It’s been established that I play a little tennis. And recently, my team played a match at a swanky country club surrounded by even swankier homes. And for a few minutes, after finishing my match, packing up my gear and re-fueling on a granola bar, I watched a young man hit tennis balls with one of the pros. The teen wore a t-shirt with the name of an elite private school. He was a decent tennis player and most likely a nice boy with a bright future.country club

But imagining his future did manage to turn me a bit green. He evidently lives a privileged life filled with opportunities like private school and private tennis lessons at a lovely suburban country club. I wished in that moment that I could give my children access to such privilege. Don’t misunderstand. We’re not broke. And our kids go to very good public schools. But I don’t see myself as wealthy and sometimes feel I lack the ability to provide access to a “good” life. Therein lies my problem.

I’m the kind of person who is impressed when another parent says their child goes to Stanford or Notre Dame. And yet, telling someone your offspring goes to an elite college really says next to nothing about your child. It maybe tells me that your child is intelligent and possibly even hardworking. It certainly tells me that your child is privileged. But where someone goes to school doesn’t say anything about whether that person is honest, patient, kind, generous, loyal, joyful, gentle or self-controlled.

So in essence, my jealousy–spurred only by my perception–of the young tennis player, mainly signals my desire for privilege in my own life. Whoa.

MercedesYears ago–before we had children–the hubs pondered a job opportunity in Nebraska. We were living on the west coast at the time and I joked to my grandfather about how the lower cost of living in flyover country meant the hubs should buy me a Mercedes for agreeing to move there. (Sorry Nebraska. I’m sure you’re state is lovely.) But the point is, my grandpa didn’t laugh at my joke nor did he understand how having a Mercedes could make me happy. In fact, his exact words to me were, “Are the wheels round?”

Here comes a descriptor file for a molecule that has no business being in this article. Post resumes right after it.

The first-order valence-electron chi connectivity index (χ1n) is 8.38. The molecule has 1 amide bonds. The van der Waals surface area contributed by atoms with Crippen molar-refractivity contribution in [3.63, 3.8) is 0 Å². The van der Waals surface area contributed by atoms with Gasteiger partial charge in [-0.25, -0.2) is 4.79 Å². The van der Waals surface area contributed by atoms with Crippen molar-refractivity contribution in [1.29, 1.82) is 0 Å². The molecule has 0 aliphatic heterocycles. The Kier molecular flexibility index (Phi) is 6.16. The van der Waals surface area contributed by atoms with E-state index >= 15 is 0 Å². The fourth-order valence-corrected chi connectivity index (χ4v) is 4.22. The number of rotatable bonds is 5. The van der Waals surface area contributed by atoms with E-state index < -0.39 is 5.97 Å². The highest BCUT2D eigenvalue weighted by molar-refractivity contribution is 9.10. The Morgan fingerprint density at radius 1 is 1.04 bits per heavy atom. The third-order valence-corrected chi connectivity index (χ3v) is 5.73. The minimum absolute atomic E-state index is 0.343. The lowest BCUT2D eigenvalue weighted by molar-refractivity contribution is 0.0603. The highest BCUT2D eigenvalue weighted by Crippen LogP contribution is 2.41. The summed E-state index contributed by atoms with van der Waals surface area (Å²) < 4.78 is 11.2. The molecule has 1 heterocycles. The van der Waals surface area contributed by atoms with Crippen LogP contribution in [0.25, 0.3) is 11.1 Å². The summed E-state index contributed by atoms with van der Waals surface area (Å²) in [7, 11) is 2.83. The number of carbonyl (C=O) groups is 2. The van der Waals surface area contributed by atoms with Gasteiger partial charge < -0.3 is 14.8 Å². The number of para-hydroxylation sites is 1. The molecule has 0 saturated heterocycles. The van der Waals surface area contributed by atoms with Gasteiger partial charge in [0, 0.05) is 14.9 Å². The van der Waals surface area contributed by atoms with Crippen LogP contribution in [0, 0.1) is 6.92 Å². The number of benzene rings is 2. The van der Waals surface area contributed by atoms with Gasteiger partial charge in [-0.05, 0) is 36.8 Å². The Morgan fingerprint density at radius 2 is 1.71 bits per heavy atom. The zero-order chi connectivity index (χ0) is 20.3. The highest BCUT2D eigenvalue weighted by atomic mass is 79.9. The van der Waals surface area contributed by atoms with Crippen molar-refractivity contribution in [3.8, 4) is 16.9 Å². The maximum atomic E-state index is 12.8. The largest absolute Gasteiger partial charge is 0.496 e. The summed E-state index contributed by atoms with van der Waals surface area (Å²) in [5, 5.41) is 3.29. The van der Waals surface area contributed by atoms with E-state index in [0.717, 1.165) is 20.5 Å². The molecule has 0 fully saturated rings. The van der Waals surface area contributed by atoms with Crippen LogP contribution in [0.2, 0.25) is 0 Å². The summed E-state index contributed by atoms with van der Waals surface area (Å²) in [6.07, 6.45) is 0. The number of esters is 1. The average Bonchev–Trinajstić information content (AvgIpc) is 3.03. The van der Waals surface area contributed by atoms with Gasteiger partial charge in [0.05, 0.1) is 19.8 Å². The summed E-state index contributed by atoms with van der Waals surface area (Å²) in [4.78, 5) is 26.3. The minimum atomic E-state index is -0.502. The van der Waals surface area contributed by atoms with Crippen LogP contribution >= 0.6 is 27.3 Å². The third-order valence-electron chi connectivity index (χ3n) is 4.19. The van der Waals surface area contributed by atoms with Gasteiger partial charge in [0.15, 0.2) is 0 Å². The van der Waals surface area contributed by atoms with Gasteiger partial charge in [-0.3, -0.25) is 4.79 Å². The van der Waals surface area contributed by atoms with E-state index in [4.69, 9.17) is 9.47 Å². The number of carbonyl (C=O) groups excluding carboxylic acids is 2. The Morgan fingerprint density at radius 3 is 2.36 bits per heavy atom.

Puzzled, I squinted at him and asked, “What?”

“On a Mercedes,” he said. “Are the wheels round on a Mercedes?”

“Yes,” I answered slowly, not entirely sure if he was having a senior moment. But then he smiled and I understood. He needed not say more. Round wheels will get you where you’re going. Anything extra serves an entirely different purpose.

The vehicles we choose to drive, like the clothes we wear, say something about our tastes but nothing real about our person. And I don’t mean to be derogatory toward Mercedes. They are beautiful automobiles. Just as I’m sure Stanford is a good school and that many good and decent students attend there. I just need to check myself and be reminded that there are way more important things to offer my children than privilege. If you’ve never given this much thought, maybe consider how the way you live your life speaks to others. Do people know you to be honest, patient, kind, generous, loyal, joyful, gentle and self-controlled? Is instilling those traits in your children more important than providing them every privilege and opportunity? If not, why not?

photoToday is Memorial Day. A day to honor those who’ve made the ultimate sacrifice for our country, to ensure the privilege of our continued way of life with its access to democracy, freedom and opportunity. My grandfather did not die in the line of duty. But he was a WWII veteran who served his country proudly and lived long enough to teach me much about what it looks like to live a good life. A life that need not include luxury cars or country clubs to be blessed. Happy Memorial Day.